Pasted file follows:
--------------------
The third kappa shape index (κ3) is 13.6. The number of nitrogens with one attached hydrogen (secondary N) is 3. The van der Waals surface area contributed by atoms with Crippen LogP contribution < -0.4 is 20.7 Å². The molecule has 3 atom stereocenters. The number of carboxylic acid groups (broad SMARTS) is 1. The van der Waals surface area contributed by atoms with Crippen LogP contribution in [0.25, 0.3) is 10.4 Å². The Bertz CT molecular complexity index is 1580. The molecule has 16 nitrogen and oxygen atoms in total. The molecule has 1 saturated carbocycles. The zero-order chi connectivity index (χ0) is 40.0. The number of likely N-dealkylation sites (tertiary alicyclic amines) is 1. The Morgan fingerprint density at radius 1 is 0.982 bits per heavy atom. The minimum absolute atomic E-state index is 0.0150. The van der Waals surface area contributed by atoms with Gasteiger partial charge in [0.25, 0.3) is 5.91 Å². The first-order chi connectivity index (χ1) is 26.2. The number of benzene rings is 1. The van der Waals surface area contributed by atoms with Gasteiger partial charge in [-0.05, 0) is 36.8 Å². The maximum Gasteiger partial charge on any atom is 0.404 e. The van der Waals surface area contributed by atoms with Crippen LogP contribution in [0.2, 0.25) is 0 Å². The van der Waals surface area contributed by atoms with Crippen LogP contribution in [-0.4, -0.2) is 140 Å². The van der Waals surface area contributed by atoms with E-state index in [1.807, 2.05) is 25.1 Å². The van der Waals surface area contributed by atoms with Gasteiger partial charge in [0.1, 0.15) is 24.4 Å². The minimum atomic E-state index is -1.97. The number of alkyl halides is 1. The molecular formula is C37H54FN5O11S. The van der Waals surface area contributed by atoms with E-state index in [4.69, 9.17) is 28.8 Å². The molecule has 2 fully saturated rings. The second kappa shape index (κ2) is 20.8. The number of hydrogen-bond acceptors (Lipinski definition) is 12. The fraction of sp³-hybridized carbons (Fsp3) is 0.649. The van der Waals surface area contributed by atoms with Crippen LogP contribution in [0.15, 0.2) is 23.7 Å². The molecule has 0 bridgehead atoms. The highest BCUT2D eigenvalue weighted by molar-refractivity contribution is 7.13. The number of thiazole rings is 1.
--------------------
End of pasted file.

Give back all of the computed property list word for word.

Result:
The third kappa shape index (κ3) is 13.6. The number of nitrogens with one attached hydrogen (secondary N) is 3. The van der Waals surface area contributed by atoms with Crippen LogP contribution < -0.4 is 20.7 Å². The molecule has 3 atom stereocenters. The number of carboxylic acid groups (broad SMARTS) is 1. The van der Waals surface area contributed by atoms with Crippen LogP contribution in [0.25, 0.3) is 10.4 Å². The Bertz CT molecular complexity index is 1580. The molecule has 16 nitrogen and oxygen atoms in total. The molecule has 1 saturated carbocycles. The zero-order chi connectivity index (χ0) is 40.0. The number of likely N-dealkylation sites (tertiary alicyclic amines) is 1. The Morgan fingerprint density at radius 1 is 0.982 bits per heavy atom. The minimum absolute atomic E-state index is 0.0150. The van der Waals surface area contributed by atoms with Gasteiger partial charge in [0.25, 0.3) is 5.91 Å². The first-order chi connectivity index (χ1) is 26.2. The number of benzene rings is 1. The van der Waals surface area contributed by atoms with Gasteiger partial charge in [-0.05, 0) is 36.8 Å². The maximum Gasteiger partial charge on any atom is 0.404 e. The van der Waals surface area contributed by atoms with Crippen LogP contribution in [0.2, 0.25) is 0 Å². The van der Waals surface area contributed by atoms with Crippen LogP contribution in [-0.4, -0.2) is 140 Å². The van der Waals surface area contributed by atoms with E-state index in [1.807, 2.05) is 25.1 Å². The van der Waals surface area contributed by atoms with Gasteiger partial charge in [0.1, 0.15) is 24.4 Å². The minimum atomic E-state index is -1.97. The number of alkyl halides is 1. The molecular formula is C37H54FN5O11S. The van der Waals surface area contributed by atoms with E-state index in [4.69, 9.17) is 28.8 Å². The molecule has 2 fully saturated rings. The second kappa shape index (κ2) is 20.8. The number of hydrogen-bond acceptors (Lipinski definition) is 12. The fraction of sp³-hybridized carbons (Fsp3) is 0.649. The van der Waals surface area contributed by atoms with Crippen LogP contribution in [0.15, 0.2) is 23.7 Å². The molecule has 0 bridgehead atoms. The highest BCUT2D eigenvalue weighted by molar-refractivity contribution is 7.13. The number of thiazole rings is 1.